One Job or two? You choose

 

In 1997, I was laid off by AT&T.  It was a huge lay off and many people were affected.  While I was upset by the layoff, I was excited about the possibilities of re-employment.  I’d been with AT&T 15 years and it was time for a change.

At the time, I was laid off I heard about another employee also laid off.  I didn’t know him well but he was part of my division.  He had evidently had a side printing business and so after the layoff he just went to his printing business full time.

The requirements of my job with AT&T never gave me enough time to spend with my family.  I was working easily 60 hours and more a week.  I could not figure out how someone could have a side business and a full-time job.  It seemed to me that he couldn’t do a great job with either one because he was stretched so thin.

There was something else that went bothered me about his business and that was his lack of loyalty.  I’d always been a very loyal employee and now I felt the company was not loyal to me.  I was a few years away from retirement.  I’d done my job really well, had tons of awards for the work and accolades from my managers and this is what I got!!  Seemed to me that having a side business was paying off for this fellow.  Clearly, he had the right idea.

Fast Forward to 2017 and the idea of having a full-time job with a part time one seems more than likely.  I have several friends on Facebook with other businesses that rent a room in their home on Airbnb.  Last year the person who picked me up at the airport was also a full-time management consultant working from home.  Just recently I read that a couple had bought a franchise when one of them was out of work and kept it after that person got a job so they could fund their 401K.

In a survey by Fast Company magazine says, “As many as 81% of traditional workers they surveyed said they would “be willing to do additional work outside of [their] primary job if it was available and enabled [them] to make more money.””

My change in attitude toward second jobs began when I began my coach training.  Many in my classes worked full time.  Since in order learn the skill of coaching you needed to practice, many instructors suggested that students take on some pro bono clients.  As we progressed through the training, many began to charge for coaching and then instructors would advise not quitting your day job until you knew you could replace your income or at least live on what you were earning.

Today there are many ways people can supplement their income using online websites.  I know several people who are Uber or Lyft drivers.  The beauty of this is you can regulate your hours so as not to conflict with your full-time job.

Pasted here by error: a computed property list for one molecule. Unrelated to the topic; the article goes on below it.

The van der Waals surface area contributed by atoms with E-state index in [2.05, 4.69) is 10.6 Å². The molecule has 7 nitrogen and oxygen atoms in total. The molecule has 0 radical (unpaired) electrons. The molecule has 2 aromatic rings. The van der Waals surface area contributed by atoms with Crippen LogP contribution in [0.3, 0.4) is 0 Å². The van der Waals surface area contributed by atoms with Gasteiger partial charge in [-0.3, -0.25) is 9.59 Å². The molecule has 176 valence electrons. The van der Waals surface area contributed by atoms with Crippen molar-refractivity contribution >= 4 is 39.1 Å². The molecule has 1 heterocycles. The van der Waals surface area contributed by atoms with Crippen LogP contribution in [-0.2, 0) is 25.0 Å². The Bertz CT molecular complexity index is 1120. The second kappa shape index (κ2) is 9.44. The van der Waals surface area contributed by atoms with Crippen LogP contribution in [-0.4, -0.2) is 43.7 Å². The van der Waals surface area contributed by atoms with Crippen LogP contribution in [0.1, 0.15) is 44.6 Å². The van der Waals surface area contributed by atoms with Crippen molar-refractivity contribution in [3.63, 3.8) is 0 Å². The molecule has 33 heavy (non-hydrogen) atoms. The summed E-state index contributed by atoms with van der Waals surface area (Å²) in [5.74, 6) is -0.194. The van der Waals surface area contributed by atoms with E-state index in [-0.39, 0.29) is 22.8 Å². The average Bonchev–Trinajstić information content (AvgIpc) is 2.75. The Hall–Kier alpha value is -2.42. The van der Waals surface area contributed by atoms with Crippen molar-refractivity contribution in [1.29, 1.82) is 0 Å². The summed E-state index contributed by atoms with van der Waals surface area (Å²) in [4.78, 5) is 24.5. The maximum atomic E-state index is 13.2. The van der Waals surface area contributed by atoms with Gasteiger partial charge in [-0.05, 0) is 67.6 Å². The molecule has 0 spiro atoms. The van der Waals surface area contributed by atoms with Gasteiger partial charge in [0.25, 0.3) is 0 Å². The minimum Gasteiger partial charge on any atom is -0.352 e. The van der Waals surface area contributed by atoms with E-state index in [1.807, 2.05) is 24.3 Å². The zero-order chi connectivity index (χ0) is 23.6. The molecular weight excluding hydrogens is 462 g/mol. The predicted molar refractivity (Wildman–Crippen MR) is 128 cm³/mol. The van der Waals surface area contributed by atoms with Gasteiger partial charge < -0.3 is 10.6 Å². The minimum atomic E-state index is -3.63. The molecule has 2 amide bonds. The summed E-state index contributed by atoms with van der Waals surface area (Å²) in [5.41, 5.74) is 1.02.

People who are crafty can make something to sell on Etsy.  This is one way to test a product before you spend money on starting a business.  Task Rabbit is another site that you can use to see if the service you offer is of interest to enough people so that you might start a business of your own offering it.

In fact, as a SCORE counselor I often recommend that clients test to see if the product or service they are offering is attractive to others.  Selling a product online or in a Farmers Market are two ways to test your product or service.

There are 3 different reasons people will give for having a second job.  Some do it to build a skill that they need to gain to advance in their career, some do it for the money, and some do it as a backup to the full-time career just in case they are let go from their full time job.

I’m Curious.

What about you?  Are you working two jobs?  Is the reason you are working the job one of the three above or do you have a different reason.  Let me know.

Vacation Time

I’m no longer skeptical about second jobs and I’m ready to endorse them if you can handle it.  Let’s not forget however that down time and vacation time are very important.  Is it possible to get a vacation from both jobs so that you can relax and get away from everything?

Coaching Opportunity

What is the right solution for you?  I can help you to decide.  I can be your sounding board, listen carefully to what you want, and reflect back to you what I heard you say.  Sometimes just that is enough for people to see clearly what the right direction is.  If you still have no clear path I will use some coaching tools to help you to understand yourself more and what you have to offer.  In the end, you will have clear vision of your direction.  One job or two-the choice is always yours to make.  Call me at 781-598-0388 or email me at asparker@asparker.com.

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